GWIC suspend Howards, remind participants of synthetic lure rules

The NSW Greyhound Welfare & Integrity Commission (GWIC) has today issued interim suspensions to Keinbah Trial Track operators Robert and Natina Howard over alleged possession of a non synthetic lure.

The Howards were issued with “show cause” notices a day after the Cop A Chevy dramas at Goulburn greyhound track last week, and given 48 hours to respond.

Having received submissions from both Robert and Natina Howard, GWIC today placed both under interim suspension until such time as the inquiry can be heard.

Under Rule 92(5)(c) of the GWIC Greyhound Racing Rules, the GWIC can impose an interim suspension upon participants registrations pending the completion of the Commission’s inquiry, in which the particular person is subject.

The charges stem from a routine kennel and trial track inspection at the Keinbah Trial Track on 26th June 2019. GWIC inspectors took possession of a lure to test the material for non synthetic material. That forensic testing is alleged to have contained natural hair fibres, and was not of synthetic origin. No determination on the species of origin of the fibres was made. No other lures on the trial track were considered to be at risk of non synthetic origin.

The forensic testing of the material was completed on 1st October 2019. The show cause notices were not issued until the day after the Cop A Chevy racing incident at Goulburn (22nd October 2019); where the Robert Howard trained greyhound fell, was injured, and was subsequently transferred to a local vet clinic.

Controversy has reigned on social media as to the circumstances around the chronology of events that saw the greyhound effectively removed from the trainer’s direct control, with the owner disputing the official GWIC version of events.

GWIC issued the show cause notices to Robert and Natina Howard the day following the Cop A Chevy incident, and a day before releasing a statement on the same incident.

Today, GWIC issued both participant’s interim suspensions, after “considering the evidence currently before the Commission” and the submissions of the Howards. The interim suspensions will remain in place until the formal inquiry, pending any appeal from the Howards. During the suspensions neither participant will be allowed to have any greyhounds owned or trained by them race. Greyhounds will not be allowed to be transferred to new trainers or owners. No hearing date has been set for the formal inquiry.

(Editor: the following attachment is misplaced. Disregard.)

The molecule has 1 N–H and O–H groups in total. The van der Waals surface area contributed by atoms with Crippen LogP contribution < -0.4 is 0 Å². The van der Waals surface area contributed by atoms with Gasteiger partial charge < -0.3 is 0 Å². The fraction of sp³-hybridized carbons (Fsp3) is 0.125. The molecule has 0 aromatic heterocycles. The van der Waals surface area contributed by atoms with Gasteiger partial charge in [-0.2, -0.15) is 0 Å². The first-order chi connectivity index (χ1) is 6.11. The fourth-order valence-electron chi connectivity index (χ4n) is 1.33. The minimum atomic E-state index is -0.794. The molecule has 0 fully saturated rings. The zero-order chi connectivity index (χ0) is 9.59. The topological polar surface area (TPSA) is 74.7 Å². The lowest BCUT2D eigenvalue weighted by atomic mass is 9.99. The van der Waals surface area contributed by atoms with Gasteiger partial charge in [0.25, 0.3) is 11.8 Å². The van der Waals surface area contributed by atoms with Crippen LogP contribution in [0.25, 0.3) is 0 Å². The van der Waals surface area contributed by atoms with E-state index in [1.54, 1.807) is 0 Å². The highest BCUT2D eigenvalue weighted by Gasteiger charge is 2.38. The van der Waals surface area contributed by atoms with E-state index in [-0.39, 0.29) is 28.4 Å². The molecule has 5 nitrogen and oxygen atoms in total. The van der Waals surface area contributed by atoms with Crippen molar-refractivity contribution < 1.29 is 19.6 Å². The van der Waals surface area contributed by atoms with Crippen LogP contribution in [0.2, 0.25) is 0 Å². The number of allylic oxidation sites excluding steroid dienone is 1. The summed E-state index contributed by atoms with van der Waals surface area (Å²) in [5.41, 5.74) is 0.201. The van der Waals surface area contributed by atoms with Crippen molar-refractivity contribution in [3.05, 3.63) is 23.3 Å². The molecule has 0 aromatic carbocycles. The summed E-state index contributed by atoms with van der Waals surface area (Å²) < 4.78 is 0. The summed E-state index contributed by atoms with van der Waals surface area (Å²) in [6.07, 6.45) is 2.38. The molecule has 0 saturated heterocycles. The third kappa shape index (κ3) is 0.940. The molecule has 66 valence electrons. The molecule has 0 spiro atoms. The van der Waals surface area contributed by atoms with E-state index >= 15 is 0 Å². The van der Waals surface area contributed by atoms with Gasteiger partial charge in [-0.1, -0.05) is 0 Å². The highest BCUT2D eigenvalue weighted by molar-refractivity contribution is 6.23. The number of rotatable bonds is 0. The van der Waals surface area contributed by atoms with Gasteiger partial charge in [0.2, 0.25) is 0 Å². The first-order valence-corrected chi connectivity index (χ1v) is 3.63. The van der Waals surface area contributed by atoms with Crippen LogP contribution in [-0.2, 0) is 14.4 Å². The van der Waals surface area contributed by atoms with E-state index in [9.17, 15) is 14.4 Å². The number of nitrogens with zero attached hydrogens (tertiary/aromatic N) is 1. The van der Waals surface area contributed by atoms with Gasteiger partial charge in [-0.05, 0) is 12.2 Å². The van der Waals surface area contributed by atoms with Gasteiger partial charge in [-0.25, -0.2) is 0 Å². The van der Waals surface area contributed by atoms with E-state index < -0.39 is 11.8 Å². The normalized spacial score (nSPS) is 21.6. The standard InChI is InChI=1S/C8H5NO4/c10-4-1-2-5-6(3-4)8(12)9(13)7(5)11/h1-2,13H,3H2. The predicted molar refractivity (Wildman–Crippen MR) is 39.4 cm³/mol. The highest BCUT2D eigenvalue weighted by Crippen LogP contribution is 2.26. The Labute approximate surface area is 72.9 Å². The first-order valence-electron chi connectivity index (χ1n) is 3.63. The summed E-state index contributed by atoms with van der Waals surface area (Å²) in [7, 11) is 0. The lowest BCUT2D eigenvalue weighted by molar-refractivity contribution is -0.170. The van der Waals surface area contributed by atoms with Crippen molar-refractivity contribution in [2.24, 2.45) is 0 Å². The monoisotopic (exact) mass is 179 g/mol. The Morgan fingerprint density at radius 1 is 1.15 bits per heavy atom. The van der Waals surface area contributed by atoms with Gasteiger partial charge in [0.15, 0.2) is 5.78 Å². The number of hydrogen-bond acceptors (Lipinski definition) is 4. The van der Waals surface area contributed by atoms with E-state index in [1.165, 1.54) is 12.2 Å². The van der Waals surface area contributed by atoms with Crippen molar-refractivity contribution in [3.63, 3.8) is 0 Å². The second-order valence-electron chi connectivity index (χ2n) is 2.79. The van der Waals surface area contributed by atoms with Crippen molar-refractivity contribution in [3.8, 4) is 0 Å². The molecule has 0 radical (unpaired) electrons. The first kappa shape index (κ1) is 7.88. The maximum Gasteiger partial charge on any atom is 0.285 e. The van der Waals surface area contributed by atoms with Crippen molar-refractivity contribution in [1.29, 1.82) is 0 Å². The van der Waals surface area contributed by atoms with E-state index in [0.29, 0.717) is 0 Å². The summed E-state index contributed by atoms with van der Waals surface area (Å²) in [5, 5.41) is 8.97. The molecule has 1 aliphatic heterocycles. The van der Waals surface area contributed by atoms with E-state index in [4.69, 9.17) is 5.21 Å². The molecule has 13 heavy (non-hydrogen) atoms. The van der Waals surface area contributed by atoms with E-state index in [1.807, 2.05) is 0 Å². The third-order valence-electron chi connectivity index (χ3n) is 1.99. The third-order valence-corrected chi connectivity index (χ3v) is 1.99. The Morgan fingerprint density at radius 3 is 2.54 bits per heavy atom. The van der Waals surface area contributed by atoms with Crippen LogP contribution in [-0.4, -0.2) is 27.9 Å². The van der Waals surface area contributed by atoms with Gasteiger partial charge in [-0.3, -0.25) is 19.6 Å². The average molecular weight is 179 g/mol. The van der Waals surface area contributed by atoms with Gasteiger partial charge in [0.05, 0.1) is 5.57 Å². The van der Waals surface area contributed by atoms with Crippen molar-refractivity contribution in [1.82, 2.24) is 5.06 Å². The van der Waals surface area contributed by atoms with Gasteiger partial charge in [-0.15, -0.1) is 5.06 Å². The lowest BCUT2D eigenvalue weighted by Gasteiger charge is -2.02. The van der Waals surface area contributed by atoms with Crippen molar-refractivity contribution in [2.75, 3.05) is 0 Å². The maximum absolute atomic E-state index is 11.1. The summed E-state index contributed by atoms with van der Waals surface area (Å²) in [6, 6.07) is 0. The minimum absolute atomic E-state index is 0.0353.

The suspensions are likely to have significant impact on the operations and registration of the Keinbah Trial Track.

Following the announcement of the suspensions, GWIC has reminded participants of the Greyhound Racing Rules when it comes to using lures for training greyhounds in NSW.

Chief Executive Officer, Judy Lind, said that Local Rule 86A clearly states that lures must be made of synthetic materials only.

“The use of furs, skins, meat or other animal matter as training lures is absolutely not acceptable under the rules,” Ms Lind said.

“Local rule 86A, that specifies the use of synthetic lures only, was introduced on 20 April 2015, and the industry has had ample time to adjust training practices in line with standards that prioritise animal welfare.”

“The Commission’s approach to investigating and penalising rule breaches for possession and/or use of animal derived lures is necessary and in line with regulatory action taken in other jurisdictions, with a Tasmanian trainer recently disqualified for life for the possession of a wallaby skin at his kennel address’ said Ms Lind.

“The Tasmanian case is a timely reminder for all participants to ensure their training practices are compliant with current rules and standards.”

“Whilst the majority of participants have been willing and cooperative in their compliance with new policies, rules and reforms across the industry, the Commission will continue to target those who are doing the wrong thing and in doing so, putting the reputation of the industry at risk.”

GWIC have declined to comment specifically on the Howard’s suspensions citing their policy of not commenting on open inquiries.

Robert Howard has declined to comment on the matter to other media organisations, but the Howards have been advised of their rights of appeal and are understood to have briefed leading NSW lawyer Vince Murphy.